Excess blood sugar from simple carbohydrate intake causes our body to release more insulin. This initially allows our cells to receive glucose and keep blood levels normalized. After a while, our cells become resistant to insulin, and so levels increase. Prolonged elevations of glucose and insulin eventually disrupt cellular metabolism and spread inflammation. The good news is that we can evaluate both hormones at Seasons and implement healthy changes.
Most people believe that low Estrogen can be the major culprit for hot flashes. While this can certainly be a factor, the opposite is also true! Many health care providers prescribe transdermal hormones and then remeasure with a blood (serum) test in a few months. When levels have not improved, doses are increased. Symptoms may become exacerbated with new ones such as breast tenderness, weight gain, depression, acne, and hair loss noted.
Transdermal hormones quickly enter the bloodstream but then are transported to hormone receptors in tissues all over the body. Serum (blood) tests will not measure these levels.Saliva testing will reveal more accurate levels as well as identify how your body metabolizes each hormone. At Seasons, we will design a customized wellness plan to balance your hormones using such strategies as removing excess hormones through detoxification or safely providing accurate doses for symptom relief and optimum health.
If you have noted record highs with your internal thermostat, give us a call. We would love to help you adjust the temperature with our restorative health plans. There are many variables causing similar symptoms, not just the summer weather!
In the meantime, identify stressors and change your routines. Don’t forget to play and have fun this summer, eat your veggies, stay hydrated, and get plenty of sleep! And if you have had record highs but were able to quench them, share your comments with us. Hot flashes don’t have to be inevitable during the summer months…or anytime, for that matter.
Nan Sprouse, FNP-BC, received her Bachelor of Science in Nursing degree at University of Tennessee, Knoxville and her Master of Science in Nursing degree from Carson Newman College. Nan is currently completing a fellowship in Anti-Aging and Regenerative Medicine. Nan is a member of the Tennessee Nurses Association.
Nan has been married to Randy Sprouse for over 30 years. Their family consists of 4 sons of whom three are married to incredible young ladies! She has one granddaughter and another one soon to be born.
Nan’s desire is to help people have abundant life through all stages of life. Many health issues ranging from weight gain, depression, sleep issues; sex drive, energy, and self esteem have strong correlations to hormone balance. Using innovative testing through saliva and blood work, accurate measurements can be obtained and then corrected.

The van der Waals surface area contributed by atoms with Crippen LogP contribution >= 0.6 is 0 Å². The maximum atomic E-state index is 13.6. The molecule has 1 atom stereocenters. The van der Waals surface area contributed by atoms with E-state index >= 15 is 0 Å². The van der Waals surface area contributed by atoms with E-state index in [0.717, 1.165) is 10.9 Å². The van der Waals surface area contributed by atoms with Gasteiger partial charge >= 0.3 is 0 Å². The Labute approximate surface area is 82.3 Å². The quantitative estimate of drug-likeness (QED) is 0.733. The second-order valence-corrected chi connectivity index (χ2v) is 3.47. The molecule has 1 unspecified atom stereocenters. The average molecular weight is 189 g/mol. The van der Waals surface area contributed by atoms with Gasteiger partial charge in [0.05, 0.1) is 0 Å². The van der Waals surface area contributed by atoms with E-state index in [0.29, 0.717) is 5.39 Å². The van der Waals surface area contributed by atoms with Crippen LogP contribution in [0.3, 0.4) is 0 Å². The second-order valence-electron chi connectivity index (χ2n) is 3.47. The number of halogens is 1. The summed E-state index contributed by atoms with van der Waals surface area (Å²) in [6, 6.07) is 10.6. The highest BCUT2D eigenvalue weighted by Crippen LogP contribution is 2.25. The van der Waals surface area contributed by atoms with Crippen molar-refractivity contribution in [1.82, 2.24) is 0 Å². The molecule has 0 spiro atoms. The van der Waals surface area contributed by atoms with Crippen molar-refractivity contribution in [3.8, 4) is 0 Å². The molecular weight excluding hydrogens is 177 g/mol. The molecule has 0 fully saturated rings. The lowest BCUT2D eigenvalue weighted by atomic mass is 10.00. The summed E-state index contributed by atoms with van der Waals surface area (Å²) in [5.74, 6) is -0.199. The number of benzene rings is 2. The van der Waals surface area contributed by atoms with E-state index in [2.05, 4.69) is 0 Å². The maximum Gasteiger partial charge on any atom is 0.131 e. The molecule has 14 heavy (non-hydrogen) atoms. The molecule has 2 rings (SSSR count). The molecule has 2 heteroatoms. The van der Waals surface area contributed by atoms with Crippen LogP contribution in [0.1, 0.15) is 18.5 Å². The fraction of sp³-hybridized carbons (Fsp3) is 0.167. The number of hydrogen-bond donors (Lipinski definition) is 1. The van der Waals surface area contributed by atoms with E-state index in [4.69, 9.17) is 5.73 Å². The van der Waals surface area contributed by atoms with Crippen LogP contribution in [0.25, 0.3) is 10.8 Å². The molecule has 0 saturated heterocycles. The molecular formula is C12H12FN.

The needle stick was inconsequential to me since I routinely get serum lab tests and also nutritional IV therapies. Just as I counsel and plan with all of my patients regarding everything from thyroid to toxic metals, I also devise my own therapies to correct, tweak, and improve my health markers. I have had my own major challenges, so I know personally that initial gut reaction to lab results!
However, Telomere testing kicks it up a notch regarding true aging. Telomeres are sections of DNA at the end of every chromosome that serve as a cap to your genetic material. Think of them as the small plastic strands on the end of a shoe lace.
Each time one of your 100 trillion cells divide and replicate, the new strand becomes shorter which causes the cell to age. By evaluating the Telomere length on white blood cells, we can assess biological age versus chronological age. The higher the score, the “younger” the cells are, and thus, the goal is to slow the loss of Telomere lengths.
Variables that can affect Telomere lengths include diet, exercise, oxidative stress, weight, insulin resistance, and toxic exposure. Studies have shown that Telomere test results are strongly associated with cardiovascular risks, chronic disease, and cancer.
For me, knowing this biomarker will help me strengthen my desire to live healthy with specific restorative plans. Each piece of my “puzzle” gives me a glimpse of my own personal risk factors. My goal is not to live forever, but to live with the best possible quality of life.
As one of my patients stated, “I want to live hard and die fast!” We can’t predict our destiny. But the more knowledge we have about our bodies, the better choices we can make.
I should have my results in a few weeks. Perhaps I’ll share them and we can figure out how to improve my health. In the meantime, I’ll be more intentional with my personal time. Spring is a great season for gardening, cooking organic vegetables, biking Cades Cove, and loving on grandchildren, family, and friends. Quiet times of prayer and a thankful heart are great for de-stressing. Nurturing our body, soul, and spirit is the best way to seize every day…and a great way to lengthen those Telomeres!
Last weekend, I needed to find some specific items in my garage. I soon became overwhelmed with all the stuff I had to pick through before I found what I was looking for!